Most public sector buying is regulated by the Public Contracts Regulations 2015 which is predicated on transparency, free and open competition and value for money.
Government’s over-riding procurement policy that all public procurement must be based on value for money, defined as “the best mix of quality and effectiveness for the least outlay over the period of use of the goods or services bought”. This must be achieved through competition, unless there are compelling reasons to the contrary.
The government aligns its procurement policies with this legal framework, as well as with its wider policy objectives – for example requiring buyers to consider the wider societal and economic outcomes of their buying activity, and ensuring that SMEs are not disadvantaged in public procurements through unreasonable barriers to entry.
Crown Commercial Service
The Crown Commercial Service (CCS) combines policy, advice and direct buying together in a single organisation to:
- make savings for customers in both central government and the wider public sector
- achieve maximum value from every commercial relationship
- improve the quality of service delivery for common goods and services across government
CCS works with over 17,000 customer organisations in the public sector and its services are provided by more than 5,000 suppliers.
The Digital Marketplace
The Digital Marketplace is an online service to help all public sector organisations find cloud technology and specialist services for digital projects. It incorporates 3 framework agreements:
- G-Cloud – for cloud services (IaaS, PaaS, SaaS, and specialist cloud support)
- Digital Outcomes and Specialists (DOS) for digital outcomes, digital specialists and user research services
- Crown Hosting Data Centres for physical datacentre space
All UKCloud’s services are available on the Digital Marketplace, through G-Cloud. You can browse UKCloud’s services by searching on “UKCloud” in the Digital Marketplace.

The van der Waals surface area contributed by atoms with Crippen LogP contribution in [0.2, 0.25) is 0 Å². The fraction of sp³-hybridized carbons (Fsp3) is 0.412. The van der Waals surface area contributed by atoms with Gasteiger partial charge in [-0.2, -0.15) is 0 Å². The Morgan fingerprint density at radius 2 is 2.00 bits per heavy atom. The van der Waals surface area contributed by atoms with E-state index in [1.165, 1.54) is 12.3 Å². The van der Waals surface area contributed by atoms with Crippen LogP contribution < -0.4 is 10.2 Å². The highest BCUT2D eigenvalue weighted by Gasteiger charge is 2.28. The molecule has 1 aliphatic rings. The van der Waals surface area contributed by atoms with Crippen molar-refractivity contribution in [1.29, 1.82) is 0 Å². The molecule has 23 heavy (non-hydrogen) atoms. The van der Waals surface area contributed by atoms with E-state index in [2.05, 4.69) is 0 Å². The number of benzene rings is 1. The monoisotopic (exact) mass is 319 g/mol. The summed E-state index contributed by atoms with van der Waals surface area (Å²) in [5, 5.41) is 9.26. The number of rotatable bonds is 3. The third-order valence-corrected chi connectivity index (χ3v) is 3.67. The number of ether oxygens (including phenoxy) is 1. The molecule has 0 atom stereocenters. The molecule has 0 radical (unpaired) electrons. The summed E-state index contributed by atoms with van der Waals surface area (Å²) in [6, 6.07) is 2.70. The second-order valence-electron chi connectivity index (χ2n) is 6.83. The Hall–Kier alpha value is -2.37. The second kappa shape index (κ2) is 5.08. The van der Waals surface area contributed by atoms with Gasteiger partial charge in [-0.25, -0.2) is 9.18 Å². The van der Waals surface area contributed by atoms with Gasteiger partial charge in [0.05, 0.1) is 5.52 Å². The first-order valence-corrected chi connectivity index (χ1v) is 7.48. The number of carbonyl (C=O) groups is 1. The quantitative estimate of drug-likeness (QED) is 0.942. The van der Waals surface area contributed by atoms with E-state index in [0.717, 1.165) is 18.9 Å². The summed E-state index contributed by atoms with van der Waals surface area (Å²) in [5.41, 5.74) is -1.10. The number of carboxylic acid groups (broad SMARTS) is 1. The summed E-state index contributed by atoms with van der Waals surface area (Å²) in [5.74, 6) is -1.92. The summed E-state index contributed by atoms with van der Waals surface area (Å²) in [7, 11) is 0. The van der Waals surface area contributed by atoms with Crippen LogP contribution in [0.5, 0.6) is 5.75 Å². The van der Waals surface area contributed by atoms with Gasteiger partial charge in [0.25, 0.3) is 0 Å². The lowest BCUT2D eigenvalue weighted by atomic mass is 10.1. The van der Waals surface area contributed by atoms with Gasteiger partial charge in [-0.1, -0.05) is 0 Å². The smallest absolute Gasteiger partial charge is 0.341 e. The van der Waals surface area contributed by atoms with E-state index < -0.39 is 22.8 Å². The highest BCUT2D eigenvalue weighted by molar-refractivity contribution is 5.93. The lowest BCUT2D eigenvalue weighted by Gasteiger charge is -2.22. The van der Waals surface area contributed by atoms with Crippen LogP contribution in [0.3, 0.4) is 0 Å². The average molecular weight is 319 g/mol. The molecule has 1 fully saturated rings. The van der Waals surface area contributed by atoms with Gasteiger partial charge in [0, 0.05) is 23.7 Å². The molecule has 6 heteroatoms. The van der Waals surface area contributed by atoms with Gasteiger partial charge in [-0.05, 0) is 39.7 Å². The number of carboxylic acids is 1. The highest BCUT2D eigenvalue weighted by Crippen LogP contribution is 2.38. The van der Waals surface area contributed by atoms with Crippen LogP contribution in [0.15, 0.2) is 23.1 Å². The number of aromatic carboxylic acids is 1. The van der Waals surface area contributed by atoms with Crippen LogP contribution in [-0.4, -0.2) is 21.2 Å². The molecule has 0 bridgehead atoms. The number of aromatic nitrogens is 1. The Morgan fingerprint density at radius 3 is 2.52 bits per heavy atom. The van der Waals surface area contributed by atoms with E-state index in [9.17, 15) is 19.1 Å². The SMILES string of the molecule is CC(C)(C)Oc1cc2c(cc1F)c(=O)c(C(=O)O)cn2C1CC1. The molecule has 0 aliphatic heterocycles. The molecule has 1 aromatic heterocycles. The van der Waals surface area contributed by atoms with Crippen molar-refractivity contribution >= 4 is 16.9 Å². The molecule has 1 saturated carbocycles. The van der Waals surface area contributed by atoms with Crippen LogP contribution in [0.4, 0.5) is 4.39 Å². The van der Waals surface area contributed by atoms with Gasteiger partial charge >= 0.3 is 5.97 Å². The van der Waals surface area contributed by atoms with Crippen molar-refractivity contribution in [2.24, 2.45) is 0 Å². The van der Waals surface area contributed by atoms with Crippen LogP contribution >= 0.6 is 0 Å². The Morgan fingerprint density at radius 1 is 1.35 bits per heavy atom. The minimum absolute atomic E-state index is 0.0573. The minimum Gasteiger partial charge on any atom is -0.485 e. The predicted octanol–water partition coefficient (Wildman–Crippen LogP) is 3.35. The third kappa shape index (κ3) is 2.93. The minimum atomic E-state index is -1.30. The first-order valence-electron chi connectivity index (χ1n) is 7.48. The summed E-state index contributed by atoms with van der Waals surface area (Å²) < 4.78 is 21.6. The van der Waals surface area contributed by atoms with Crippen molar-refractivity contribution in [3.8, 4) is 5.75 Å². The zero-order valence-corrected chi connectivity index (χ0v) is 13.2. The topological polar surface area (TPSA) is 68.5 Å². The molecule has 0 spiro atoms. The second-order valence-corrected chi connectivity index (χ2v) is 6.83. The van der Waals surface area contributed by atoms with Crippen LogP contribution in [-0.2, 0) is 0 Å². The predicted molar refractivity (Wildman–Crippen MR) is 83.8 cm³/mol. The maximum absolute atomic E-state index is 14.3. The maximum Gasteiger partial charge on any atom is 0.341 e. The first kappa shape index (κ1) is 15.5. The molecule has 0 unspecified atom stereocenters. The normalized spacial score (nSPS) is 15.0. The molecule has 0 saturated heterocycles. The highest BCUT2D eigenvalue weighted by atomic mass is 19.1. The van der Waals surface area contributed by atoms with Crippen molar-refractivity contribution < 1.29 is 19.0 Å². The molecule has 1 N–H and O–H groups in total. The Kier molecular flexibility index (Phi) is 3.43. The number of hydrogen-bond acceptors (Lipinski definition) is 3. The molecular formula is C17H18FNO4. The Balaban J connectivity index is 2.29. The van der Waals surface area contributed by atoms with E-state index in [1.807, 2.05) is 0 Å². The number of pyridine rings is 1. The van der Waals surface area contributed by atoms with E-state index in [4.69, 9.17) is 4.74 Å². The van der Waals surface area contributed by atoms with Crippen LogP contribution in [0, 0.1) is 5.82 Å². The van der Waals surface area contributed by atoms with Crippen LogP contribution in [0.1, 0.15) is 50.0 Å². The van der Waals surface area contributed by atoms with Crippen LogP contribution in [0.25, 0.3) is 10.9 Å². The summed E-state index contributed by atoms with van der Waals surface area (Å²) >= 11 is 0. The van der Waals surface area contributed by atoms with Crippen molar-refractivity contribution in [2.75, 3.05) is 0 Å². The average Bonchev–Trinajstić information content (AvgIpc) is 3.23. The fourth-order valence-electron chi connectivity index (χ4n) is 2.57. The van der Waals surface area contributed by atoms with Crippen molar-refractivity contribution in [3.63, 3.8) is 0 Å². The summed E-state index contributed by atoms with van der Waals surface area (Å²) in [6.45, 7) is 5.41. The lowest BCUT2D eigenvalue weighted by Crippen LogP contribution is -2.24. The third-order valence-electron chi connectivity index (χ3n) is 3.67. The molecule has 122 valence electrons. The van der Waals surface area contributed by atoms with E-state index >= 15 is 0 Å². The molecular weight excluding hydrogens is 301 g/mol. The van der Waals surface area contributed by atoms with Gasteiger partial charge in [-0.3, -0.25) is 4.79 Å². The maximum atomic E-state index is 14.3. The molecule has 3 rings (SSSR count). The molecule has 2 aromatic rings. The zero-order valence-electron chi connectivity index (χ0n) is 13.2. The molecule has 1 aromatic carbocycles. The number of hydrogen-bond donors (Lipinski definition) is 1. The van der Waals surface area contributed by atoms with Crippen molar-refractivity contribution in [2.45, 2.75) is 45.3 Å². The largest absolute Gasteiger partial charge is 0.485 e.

Technology Services 2
The Technology Services 2 (TS2) framework agreement aims to be the preferred customer route to market for sourcing Technology Services and Transformational Support. UKCloud’s services can also be purchased via TS2.
Other purchasing organisations
There are a number of other purchasing organisations that specialise in buying on half of the wider public sector:
How to become a public sector supplier
Although the UK public sector has historically been seen as a difficult market to access, government has made a great deal of effort and progress in making the market an easier place to do business with, particularly for SMEs and new market entrants.
Opportunities exist for suppliers to do direct business, or indirectly through the supply chain. By law, central government must publish all opportunities with an anticipated value of £10,000+ on Contracts Finder , whilst Health and central sub-contracting authorities must publish opportunities with an anticipated value of £25,000+.
If you are interested in partnering with UKCloud to deliver services to the UK public sector, please visit our partner page.
Supplier Code of Conduct
The Supplier Code of Conduct outlines the standards and behaviours that the government expects of all its suppliers.
CCS guidance for suppliers
More guidance from CCS on becoming a supplier to government can be found here.